Both the CEP and the digital transformation of retail present a clear conclusion: with the moving of goods flows from the traditional linear model to a regenerative circular one, reverse logistics is increasingly touted as an essential part of business success. This not only involves the development of new business models but also technologies and change processes to make those same business models work within the existing operations.

How to assess the maturity of your reverse logistics

In their report on reverse logistics,2 the Ellen MacArthur Foundation proposes five maturity levels considering project and process management stages, broadly used for continuous process improvement.

  • Initial; informal and ad hoc process
  • Managed; basic project management
  • Defined; standardized process
  • Qualitatively managed; measurable and controlled process
  • Optimizing; continuous process improvement  

On a more operational level, three main challenges for maturing reverse logistics, present themselves. First, availability of suitable load devices such as the containers at H&M for clothes and the specific Nespresso bags to return used capsules. Second, the predictability of quantity and quality of the resource waste stream to become a reliable feedstock for instance in the case of chemical recycling of end-of-life plastics. And last but not least: a demonstratable impact on society.

Still a long way to go in retail

Reverse logistics could be the next material topics for retailers around the world. According to Optoro, a UPS-backed service provider focused on eliminating waste from returns, the retail industry still has a long way to go. In its Retailer Sustainability Research on 128 prominent U.S. and global retailers, the company found that less than a quarter of the retailers analyzed were implementing programs and adopting initiatives to advance the circular economy, with or without set goals. And, only 30% of retailers had implemented product take-back or recycling programs for consumers, even without explicitly tying these programs to the circular economy. With the projected growth of waste and return flows this explains why reverse logistics is rapidly becoming one of the cornerstones of circular economy thinking.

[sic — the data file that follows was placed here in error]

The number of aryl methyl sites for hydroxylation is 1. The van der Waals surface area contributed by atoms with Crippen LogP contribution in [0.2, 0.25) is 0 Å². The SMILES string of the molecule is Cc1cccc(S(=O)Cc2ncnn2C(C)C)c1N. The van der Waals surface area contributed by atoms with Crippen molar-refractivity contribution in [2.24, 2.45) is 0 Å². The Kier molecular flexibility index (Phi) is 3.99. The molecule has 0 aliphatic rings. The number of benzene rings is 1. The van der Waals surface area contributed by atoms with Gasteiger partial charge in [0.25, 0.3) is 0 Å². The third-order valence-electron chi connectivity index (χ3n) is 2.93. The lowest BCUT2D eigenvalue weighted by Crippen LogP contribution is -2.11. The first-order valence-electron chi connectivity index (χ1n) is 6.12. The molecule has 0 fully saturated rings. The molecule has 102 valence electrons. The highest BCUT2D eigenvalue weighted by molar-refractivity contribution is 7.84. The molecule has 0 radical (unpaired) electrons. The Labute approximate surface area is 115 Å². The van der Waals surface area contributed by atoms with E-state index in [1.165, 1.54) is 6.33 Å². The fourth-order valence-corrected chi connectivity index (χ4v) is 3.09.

Interested in more information on reverse logistics?

How prepared is your supply chain? In case you are interested in building a framework for impact measurement and valuation on reverse logistics, Finch & Beak can help you. Contact Jan van der Kaaij, Managing Partner, at jan@finchandbeak.com or +34 6 82 04 83 01 to find out more.

Sources:

1 NY Times (2019, 28 May) Food Delivery Apps Are Drowning China in Plastic.
2 Ellen MacArthur Foundation (2016), Waste not, want not. Capturing the value of the circular economy through reverse logistics.
Image: Flickr.com

About Jan van der Kaaij

Sustainability expert in strategy development, DJSI and sustainable innovation, with a hands-on approach and always committed to go for the max. | jan@finchandbeak.com